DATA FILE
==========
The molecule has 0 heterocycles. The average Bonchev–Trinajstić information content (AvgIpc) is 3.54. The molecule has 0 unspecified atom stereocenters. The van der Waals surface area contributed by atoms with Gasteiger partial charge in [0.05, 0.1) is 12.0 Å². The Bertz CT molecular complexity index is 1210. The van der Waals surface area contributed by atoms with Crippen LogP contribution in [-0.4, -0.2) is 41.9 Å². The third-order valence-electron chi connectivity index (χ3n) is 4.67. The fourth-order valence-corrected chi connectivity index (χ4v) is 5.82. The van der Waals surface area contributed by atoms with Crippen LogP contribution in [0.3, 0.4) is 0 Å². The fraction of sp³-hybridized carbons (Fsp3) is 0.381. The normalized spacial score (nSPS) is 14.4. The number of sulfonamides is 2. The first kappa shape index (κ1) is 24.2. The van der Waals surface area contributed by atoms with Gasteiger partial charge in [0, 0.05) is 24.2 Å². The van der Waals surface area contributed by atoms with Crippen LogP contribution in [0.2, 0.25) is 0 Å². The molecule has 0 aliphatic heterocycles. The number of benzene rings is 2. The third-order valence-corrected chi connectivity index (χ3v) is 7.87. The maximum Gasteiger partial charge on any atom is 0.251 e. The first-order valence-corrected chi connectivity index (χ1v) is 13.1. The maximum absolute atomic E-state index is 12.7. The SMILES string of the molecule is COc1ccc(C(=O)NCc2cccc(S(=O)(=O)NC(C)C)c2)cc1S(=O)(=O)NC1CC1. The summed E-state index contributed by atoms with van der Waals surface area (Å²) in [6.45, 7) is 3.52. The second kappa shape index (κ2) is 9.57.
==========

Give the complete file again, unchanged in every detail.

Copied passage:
The molecule has 0 heterocycles. The average Bonchev–Trinajstić information content (AvgIpc) is 3.54. The molecule has 0 unspecified atom stereocenters. The van der Waals surface area contributed by atoms with Gasteiger partial charge in [0.05, 0.1) is 12.0 Å². The Bertz CT molecular complexity index is 1210. The van der Waals surface area contributed by atoms with Crippen LogP contribution in [-0.4, -0.2) is 41.9 Å². The third-order valence-electron chi connectivity index (χ3n) is 4.67. The fourth-order valence-corrected chi connectivity index (χ4v) is 5.82. The van der Waals surface area contributed by atoms with Crippen LogP contribution in [0.3, 0.4) is 0 Å². The fraction of sp³-hybridized carbons (Fsp3) is 0.381. The normalized spacial score (nSPS) is 14.4. The number of sulfonamides is 2. The first kappa shape index (κ1) is 24.2. The van der Waals surface area contributed by atoms with Gasteiger partial charge in [0, 0.05) is 24.2 Å². The van der Waals surface area contributed by atoms with Crippen LogP contribution in [0.2, 0.25) is 0 Å². The molecule has 0 aliphatic heterocycles. The number of benzene rings is 2. The third-order valence-corrected chi connectivity index (χ3v) is 7.87. The maximum Gasteiger partial charge on any atom is 0.251 e. The first-order valence-corrected chi connectivity index (χ1v) is 13.1. The maximum absolute atomic E-state index is 12.7. The SMILES string of the molecule is COc1ccc(C(=O)NCc2cccc(S(=O)(=O)NC(C)C)c2)cc1S(=O)(=O)NC1CC1. The summed E-state index contributed by atoms with van der Waals surface area (Å²) in [6.45, 7) is 3.52. The second kappa shape index (κ2) is 9.57.